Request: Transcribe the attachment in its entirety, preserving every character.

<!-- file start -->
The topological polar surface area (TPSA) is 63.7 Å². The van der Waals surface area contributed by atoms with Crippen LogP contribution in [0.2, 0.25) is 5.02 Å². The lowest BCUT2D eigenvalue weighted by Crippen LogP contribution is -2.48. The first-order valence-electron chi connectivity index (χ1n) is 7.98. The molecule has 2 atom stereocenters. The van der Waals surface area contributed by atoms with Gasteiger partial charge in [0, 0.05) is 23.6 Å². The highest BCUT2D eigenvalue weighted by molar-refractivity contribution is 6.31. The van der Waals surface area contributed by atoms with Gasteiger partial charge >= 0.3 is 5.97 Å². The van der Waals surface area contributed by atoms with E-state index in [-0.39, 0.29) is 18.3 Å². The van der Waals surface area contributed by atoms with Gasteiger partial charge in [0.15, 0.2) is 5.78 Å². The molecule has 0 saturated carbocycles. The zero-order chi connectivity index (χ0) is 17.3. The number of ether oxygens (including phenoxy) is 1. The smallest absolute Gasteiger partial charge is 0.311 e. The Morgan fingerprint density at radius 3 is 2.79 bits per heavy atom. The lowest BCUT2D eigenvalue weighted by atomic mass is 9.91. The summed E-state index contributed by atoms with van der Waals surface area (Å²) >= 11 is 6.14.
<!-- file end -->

The topological polar surface area (TPSA) is 63.7 Å². The van der Waals surface area contributed by atoms with Crippen LogP contribution in [0.2, 0.25) is 5.02 Å². The lowest BCUT2D eigenvalue weighted by Crippen LogP contribution is -2.48. The first-order valence-electron chi connectivity index (χ1n) is 7.98. The molecule has 2 atom stereocenters. The van der Waals surface area contributed by atoms with Gasteiger partial charge in [0, 0.05) is 23.6 Å². The highest BCUT2D eigenvalue weighted by molar-refractivity contribution is 6.31. The van der Waals surface area contributed by atoms with Gasteiger partial charge >= 0.3 is 5.97 Å². The van der Waals surface area contributed by atoms with E-state index in [-0.39, 0.29) is 18.3 Å². The van der Waals surface area contributed by atoms with Gasteiger partial charge in [0.15, 0.2) is 5.78 Å². The molecule has 0 saturated carbocycles. The zero-order chi connectivity index (χ0) is 17.3. The number of ether oxygens (including phenoxy) is 1. The smallest absolute Gasteiger partial charge is 0.311 e. The Morgan fingerprint density at radius 3 is 2.79 bits per heavy atom. The lowest BCUT2D eigenvalue weighted by atomic mass is 9.91. The summed E-state index contributed by atoms with van der Waals surface area (Å²) >= 11 is 6.14.